Hearing loss changes lives. I know this because without hearing loss, I’d be married to a completely different guy and my son would look very different – like a girl, maybe? And I know this because of the secret vice that interfered with my marital selection process.
My dark-and-dirty secret is that I’m a bluffer. Yup, I pretend to understand what’s being said, even though I may not have a clue. And I’m a good bluffer, too; I’ve had lots of practice from an unbeatable combination of lifelong hearing loss and being an actress. If you’re looking for a talented hard of hearing bluffer, I’m your girl.
Bluffing, faking, and passing are all words that describe a habit of 99% of people with hearing loss. And since I’ve never met anybody who did not bluff, I’m going to suggest that 100% of people with hearing loss bluff at least some of the time. Every single, last harda-hearing one of us.
We pretend we understand what’s being said – we nod, smile, say uh-huh and a thousand other little motions that assure you we’re with you all the way. But, in fact, if we were challenged, we could not repeat back what you said.
Some of us bluff occasionally but for others it’s a way of life. We bluff in our relationships, at work, with strangers and even – it’s sad to think how low we can sink – during appointments with our hearing care professional. Our bluffing has mixed results, but they are usually not good. You end up with strange food on your restaurant plate and you laugh at the wrong moments. As my friend Myrtle says – you’ll answer questions that have never been asked and accept invitations that have never been offered.
My bluffing moments are often minor in scale, for example to speed up an otherwise boring conversation that would drag on forever if I actively participated. Sometimes, though, the situation is major. The biggest impact of bluffing is on Romance and in one of those life-defining moments, my bluffing changed my future, and it would take me years to fully realize what had happened.
It started on a moonlit beach.
In my twenties, I was dating a nice fellow whose name I can’t remember, so let’s just call him the Nice Fellow. One night, we went for a walk along the beach, which is a romantic setting for most people. (By most people, I mean the folk who don’t mind if the crashing waves wash out their friend’s voice, or who don’t need a flashlight to see their lips in the dark, or who are able to walk backwards so they can lipread. Those people.)
The Nice Fellow asked me a question. I must have asked him to repeat himself a lot that night, because I was reluctant to do it again. The question seemed to be the yes-or-no sort and I figured there was a 50-50 chance of giving the right answer. I picked no. His reaction told me that this was not only an unexpected answer, but also the wrong one. If this incident happened today, my now-evolved person with hearing loss might say, “Oh, sorry, Nice Fellow, I may have misheard you, could you repeat yourself?” But back then, I just repeated no.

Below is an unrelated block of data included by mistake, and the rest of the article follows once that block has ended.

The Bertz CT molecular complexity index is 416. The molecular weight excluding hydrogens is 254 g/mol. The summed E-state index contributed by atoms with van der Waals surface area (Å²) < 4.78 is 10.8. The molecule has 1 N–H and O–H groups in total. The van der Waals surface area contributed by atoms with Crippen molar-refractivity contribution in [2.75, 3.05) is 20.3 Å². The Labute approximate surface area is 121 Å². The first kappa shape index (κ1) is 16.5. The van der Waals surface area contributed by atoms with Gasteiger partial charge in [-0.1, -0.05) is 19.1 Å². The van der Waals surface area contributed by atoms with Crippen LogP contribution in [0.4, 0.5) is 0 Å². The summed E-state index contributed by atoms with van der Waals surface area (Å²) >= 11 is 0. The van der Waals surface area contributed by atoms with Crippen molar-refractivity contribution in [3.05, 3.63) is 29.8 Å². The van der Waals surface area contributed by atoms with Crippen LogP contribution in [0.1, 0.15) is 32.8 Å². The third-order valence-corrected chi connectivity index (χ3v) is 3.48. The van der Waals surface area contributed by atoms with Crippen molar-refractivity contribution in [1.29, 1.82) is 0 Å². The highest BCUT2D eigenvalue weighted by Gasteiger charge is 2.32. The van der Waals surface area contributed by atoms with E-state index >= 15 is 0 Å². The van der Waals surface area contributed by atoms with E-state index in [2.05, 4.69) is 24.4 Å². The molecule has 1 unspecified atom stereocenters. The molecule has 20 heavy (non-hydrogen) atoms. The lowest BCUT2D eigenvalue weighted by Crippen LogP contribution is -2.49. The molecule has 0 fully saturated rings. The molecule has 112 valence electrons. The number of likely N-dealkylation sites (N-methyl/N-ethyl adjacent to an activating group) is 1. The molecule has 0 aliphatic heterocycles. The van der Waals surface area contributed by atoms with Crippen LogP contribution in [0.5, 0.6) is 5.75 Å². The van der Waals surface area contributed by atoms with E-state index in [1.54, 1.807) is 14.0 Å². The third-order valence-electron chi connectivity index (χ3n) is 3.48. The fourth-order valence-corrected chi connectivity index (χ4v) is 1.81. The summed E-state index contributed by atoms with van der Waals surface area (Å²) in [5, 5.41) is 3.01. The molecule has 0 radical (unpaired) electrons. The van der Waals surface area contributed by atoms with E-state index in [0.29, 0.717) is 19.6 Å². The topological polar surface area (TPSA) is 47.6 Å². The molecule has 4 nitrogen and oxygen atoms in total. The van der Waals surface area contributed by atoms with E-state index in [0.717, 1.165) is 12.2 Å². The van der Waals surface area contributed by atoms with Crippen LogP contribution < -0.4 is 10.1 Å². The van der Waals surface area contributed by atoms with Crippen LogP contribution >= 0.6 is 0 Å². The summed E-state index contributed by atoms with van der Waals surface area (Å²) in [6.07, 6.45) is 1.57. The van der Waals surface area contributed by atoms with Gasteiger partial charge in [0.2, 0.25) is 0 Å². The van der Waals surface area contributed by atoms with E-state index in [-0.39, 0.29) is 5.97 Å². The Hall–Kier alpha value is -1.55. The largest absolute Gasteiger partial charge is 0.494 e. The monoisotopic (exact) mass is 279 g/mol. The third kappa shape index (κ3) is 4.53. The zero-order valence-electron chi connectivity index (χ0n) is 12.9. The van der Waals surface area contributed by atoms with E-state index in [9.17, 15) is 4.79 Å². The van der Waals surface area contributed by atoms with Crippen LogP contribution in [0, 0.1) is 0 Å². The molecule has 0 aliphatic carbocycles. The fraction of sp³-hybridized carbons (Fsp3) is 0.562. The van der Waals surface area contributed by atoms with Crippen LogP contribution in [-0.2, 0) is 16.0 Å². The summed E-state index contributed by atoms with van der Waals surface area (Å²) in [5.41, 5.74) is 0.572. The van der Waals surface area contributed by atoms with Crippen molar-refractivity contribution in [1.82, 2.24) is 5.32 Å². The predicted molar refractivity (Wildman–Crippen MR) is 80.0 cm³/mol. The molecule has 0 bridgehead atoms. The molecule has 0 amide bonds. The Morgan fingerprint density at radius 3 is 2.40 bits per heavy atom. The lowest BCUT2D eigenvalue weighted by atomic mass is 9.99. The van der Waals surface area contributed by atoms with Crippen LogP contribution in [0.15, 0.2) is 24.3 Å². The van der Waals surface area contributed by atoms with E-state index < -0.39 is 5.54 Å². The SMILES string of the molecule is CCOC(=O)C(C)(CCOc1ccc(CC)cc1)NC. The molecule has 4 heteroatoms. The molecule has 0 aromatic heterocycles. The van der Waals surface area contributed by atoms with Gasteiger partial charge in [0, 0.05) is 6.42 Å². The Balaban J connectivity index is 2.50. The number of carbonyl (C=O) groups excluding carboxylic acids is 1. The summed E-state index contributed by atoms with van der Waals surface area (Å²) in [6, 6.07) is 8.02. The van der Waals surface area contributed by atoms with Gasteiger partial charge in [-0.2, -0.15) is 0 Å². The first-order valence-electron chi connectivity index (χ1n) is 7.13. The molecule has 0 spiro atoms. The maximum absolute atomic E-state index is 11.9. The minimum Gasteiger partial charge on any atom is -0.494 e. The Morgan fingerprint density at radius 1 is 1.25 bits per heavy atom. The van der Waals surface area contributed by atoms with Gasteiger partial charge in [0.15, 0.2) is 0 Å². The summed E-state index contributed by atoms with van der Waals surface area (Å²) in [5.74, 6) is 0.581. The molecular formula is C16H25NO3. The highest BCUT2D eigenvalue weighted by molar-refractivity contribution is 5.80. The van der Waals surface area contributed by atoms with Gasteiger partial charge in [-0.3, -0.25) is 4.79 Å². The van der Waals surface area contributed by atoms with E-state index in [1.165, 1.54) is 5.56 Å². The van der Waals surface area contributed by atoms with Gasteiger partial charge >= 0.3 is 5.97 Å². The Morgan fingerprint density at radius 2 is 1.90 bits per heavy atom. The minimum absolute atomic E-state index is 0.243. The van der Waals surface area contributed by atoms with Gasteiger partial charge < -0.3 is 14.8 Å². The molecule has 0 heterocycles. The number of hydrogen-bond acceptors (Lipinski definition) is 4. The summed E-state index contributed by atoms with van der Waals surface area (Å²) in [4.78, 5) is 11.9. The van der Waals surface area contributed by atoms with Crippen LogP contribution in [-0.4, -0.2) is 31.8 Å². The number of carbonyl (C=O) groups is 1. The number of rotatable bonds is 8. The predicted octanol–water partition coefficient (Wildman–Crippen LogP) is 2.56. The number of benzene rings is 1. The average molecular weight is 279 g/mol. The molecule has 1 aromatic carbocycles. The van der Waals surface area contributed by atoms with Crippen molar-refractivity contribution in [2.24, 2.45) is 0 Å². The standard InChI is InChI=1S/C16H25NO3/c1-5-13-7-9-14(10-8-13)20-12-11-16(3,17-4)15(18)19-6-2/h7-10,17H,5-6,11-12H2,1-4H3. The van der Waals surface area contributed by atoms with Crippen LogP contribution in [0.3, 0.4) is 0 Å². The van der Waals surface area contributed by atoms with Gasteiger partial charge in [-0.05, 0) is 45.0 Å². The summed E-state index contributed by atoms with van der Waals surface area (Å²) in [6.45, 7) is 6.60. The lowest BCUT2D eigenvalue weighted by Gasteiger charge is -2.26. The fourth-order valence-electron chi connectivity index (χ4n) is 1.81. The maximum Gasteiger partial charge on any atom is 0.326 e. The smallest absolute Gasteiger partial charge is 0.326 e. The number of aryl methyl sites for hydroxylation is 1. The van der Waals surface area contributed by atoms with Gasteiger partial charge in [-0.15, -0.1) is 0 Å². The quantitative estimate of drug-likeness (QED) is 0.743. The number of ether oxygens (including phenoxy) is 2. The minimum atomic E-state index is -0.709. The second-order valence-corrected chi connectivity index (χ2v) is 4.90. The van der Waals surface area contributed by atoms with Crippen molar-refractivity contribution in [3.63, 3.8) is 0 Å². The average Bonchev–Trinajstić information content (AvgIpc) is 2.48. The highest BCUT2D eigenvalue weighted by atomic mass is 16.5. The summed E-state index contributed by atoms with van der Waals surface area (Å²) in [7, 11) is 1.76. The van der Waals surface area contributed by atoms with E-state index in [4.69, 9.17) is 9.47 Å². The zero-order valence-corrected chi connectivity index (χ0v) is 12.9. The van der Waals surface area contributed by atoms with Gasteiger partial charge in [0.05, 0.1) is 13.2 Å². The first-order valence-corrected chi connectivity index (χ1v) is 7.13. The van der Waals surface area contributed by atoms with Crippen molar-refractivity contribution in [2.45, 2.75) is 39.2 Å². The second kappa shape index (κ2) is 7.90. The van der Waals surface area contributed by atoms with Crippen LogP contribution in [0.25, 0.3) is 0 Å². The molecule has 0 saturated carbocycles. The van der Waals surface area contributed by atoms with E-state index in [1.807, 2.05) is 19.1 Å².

Fizzle-fizzle, end of relationship. Never saw that Nice Fellow again – and to this day I have no idea what he asked me. But I can guess:
“I like you, Gael, do you like me?”
“Oh. So, you don’t want to go out any more?”
As we all know, no means no, and if you’re looking for relationship advice, I can recommend bluffing as the perfect way to poke a sharp stick in the eye of a relationship. I kicked myself for a long time afterwards because, in spite of not remembering his name, I liked that guy and my stubborn bluffing sabotaged what may have been a good thing.
But our bluffing isn’t due just to stubbornness. There’s a long list of reasons and situations that cause us to bluff, boiling down to four main categories: poor listening environments, more than two people in a conversation, speechreading impediments (light not on speaker’s face, obscured sightline of lips, poor elocution, lack of useful facial expression or body language, no context) and lack of technical access or awareness of communication needs.
But why don’t people with hearing loss rise above this, do something about it? Why do we just keep on bluffing? Ah, the million dollar question. Sam Trychin, the renowned hearing loss psychologist and public speaker, writes in his Mental Health Practitioner’s Guide (1987): The majority of people who are hard of hearing have had a gradual loss over a number of years. For them there may not have been a distinctly recognizable crisis period, but they have had a long time in which to develop and strengthen a variety of bad habits, such as bluffing, which can be highly resistant to change.
The reasons for bluffing are individual and complex, dictated by personality, type and degree of hearing loss, and understanding and acceptance of the loss. At the first presentation of my workshop The Masks of Hearing Loss (Bluffing 101), participants shared many reasons for bluffing:
- Hide the fact or severity of hearing loss
- Desire not to appear inadequate or slow
- Don’t want to annoy or interrupt others
- It’s easier, a habit
- Tired of asking for repetition
- Exhausted by trying to keep up
- Conscious choice to ‘sit this one out’
- Lack of assertiveness and communication skills
We need to train ourselves to stop bluffing, which is a powerful recipe for trouble, and be more honest about what we do or don’t hear. I ended up with a fabulous husband but…what if…on that moonlit night on the beach….?